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Showing posts from May 20, 2016

Garuda Stambha and Garuda Dhvaja

Garuda Stambha is a stone pillar topped by a stone image of Garuda , the half man – half eagle Vahana or vehicle of Lord Vishnu . The same pillar is called a Garuda Dhvaja when it is an imperial sign. One of the earliest Garuda Stambha and Dhavaja belongs to the 2nd century BC and is found at Vidisha in Madhya Pradesh. Heliodorus of Taxila, who was sent by Indo-Greek ruler Antialkidas to the court of King Bhagabhadra, erected it in honor of Bhagavan Srihari Vishnu . Free standing pillars with garuda figure is an essential feature of temples dedicated to Vishnu or his avatars in India and Nepal . A Garuda Stambha in a Vishnu temple is of same importance as Nandi in a Shiva Temple.

Agastyamuni Mandir in Uttarakhand – Agastya Muni Temple

Agastyamuni Mandir is located around 25 km from Guptkashi and around 7 km from Tilwara in Uttarakhand. The shrine is dedicated to Sage Agastya . The sanctum sanctorum of the temple has a murti of Agastya Muni, Shringi Rishi and Hanuman. The temple complex also has murtis of Sri Krishna and Vishnu. The mandap area of the temple has a Shivling with Lord Vishnu and Ganesha standing in front of the pillars. The outside wall of the main temple has sculptures of Bhima and Hanuman . The guardian deity of the shrine is Chetrapal Bhairav. There is also a havan kund in the temple which is opened only once in twelve years. The main temple structure is simple with its chhatra mounted with wooden cupola. A brass kalash is atop the shikar. The important festival observed here are Panchami and Chath. Important rituals include Ratri Puja and Char Prahar Puja. A shobha yatra, which passes through 217 villages, is held in Baishakh month . The main offering in the shrine are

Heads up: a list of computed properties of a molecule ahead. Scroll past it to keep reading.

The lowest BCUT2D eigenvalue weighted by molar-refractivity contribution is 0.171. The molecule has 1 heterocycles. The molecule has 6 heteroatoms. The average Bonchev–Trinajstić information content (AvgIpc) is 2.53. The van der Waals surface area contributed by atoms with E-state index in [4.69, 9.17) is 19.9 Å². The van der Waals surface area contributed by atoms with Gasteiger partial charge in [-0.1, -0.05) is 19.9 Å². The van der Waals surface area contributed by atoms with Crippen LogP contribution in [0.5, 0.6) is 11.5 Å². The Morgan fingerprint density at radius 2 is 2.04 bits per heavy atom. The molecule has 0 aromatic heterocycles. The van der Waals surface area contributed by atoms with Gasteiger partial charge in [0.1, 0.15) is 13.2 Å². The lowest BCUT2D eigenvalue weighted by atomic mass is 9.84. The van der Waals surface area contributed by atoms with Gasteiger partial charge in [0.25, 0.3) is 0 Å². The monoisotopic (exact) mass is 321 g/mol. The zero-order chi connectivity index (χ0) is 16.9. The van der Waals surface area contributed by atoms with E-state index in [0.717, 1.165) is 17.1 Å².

Ramana Maharshi On Supreme Devotion

The end and aim of the path of devotion consists in the devotee leading a life of absolute purity in thought, word and deed. He considers himself merely a servant of the Lord and ever acts with that faith and devotion that he has no desire to enjoy the fruits of his labor. Such a devotee finally comes to realize, not as a matter of intellectual ratiocination, but by direct and indubitable experience and by submergence in the Divine, the truth, namely that all his acts are really the acts of the Supreme Ordainer. He does not feel as having an individual will of his own or any initiative in the acts he does or even an independent being separate from that of the Lord. He is entirely free from the sense of “I” and “mine,” no matter what his body may appear to do or what he may appear to possess. He thus shines in the resplendent glory of the selfless Existence. This indeed, is what is called Parabhakti, or Supreme Devotion. Ramana Maharishi